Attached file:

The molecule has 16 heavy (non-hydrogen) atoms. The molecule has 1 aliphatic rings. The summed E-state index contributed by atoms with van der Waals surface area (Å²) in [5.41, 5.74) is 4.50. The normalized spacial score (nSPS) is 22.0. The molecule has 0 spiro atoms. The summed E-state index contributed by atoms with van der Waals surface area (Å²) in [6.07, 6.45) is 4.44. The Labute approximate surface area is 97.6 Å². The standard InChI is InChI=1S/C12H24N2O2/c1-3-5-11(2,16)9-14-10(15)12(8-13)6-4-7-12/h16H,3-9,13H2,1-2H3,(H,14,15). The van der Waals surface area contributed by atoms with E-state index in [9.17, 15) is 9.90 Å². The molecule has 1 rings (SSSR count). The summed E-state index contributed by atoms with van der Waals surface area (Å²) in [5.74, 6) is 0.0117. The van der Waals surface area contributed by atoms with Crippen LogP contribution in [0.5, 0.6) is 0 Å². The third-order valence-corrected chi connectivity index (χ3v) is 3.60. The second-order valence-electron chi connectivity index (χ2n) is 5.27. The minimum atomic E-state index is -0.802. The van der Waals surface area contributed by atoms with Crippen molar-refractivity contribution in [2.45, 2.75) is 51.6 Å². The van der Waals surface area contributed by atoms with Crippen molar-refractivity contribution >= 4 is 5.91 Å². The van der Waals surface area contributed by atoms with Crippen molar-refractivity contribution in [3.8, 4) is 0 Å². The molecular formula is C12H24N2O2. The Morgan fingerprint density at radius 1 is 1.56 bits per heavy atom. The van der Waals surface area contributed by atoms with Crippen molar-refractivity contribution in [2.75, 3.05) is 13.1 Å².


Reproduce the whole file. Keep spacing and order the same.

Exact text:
The molecule has 16 heavy (non-hydrogen) atoms. The molecule has 1 aliphatic rings. The summed E-state index contributed by atoms with van der Waals surface area (Å²) in [5.41, 5.74) is 4.50. The normalized spacial score (nSPS) is 22.0. The molecule has 0 spiro atoms. The summed E-state index contributed by atoms with van der Waals surface area (Å²) in [6.07, 6.45) is 4.44. The Labute approximate surface area is 97.6 Å². The standard InChI is InChI=1S/C12H24N2O2/c1-3-5-11(2,16)9-14-10(15)12(8-13)6-4-7-12/h16H,3-9,13H2,1-2H3,(H,14,15). The van der Waals surface area contributed by atoms with E-state index in [9.17, 15) is 9.90 Å². The molecule has 1 rings (SSSR count). The summed E-state index contributed by atoms with van der Waals surface area (Å²) in [5.74, 6) is 0.0117. The van der Waals surface area contributed by atoms with Crippen LogP contribution in [0.5, 0.6) is 0 Å². The third-order valence-corrected chi connectivity index (χ3v) is 3.60. The second-order valence-electron chi connectivity index (χ2n) is 5.27. The minimum atomic E-state index is -0.802. The van der Waals surface area contributed by atoms with Crippen molar-refractivity contribution in [2.45, 2.75) is 51.6 Å². The van der Waals surface area contributed by atoms with Crippen molar-refractivity contribution >= 4 is 5.91 Å². The van der Waals surface area contributed by atoms with Crippen molar-refractivity contribution in [3.8, 4) is 0 Å². The molecular formula is C12H24N2O2. The Morgan fingerprint density at radius 1 is 1.56 bits per heavy atom. The van der Waals surface area contributed by atoms with Crippen molar-refractivity contribution in [2.75, 3.05) is 13.1 Å².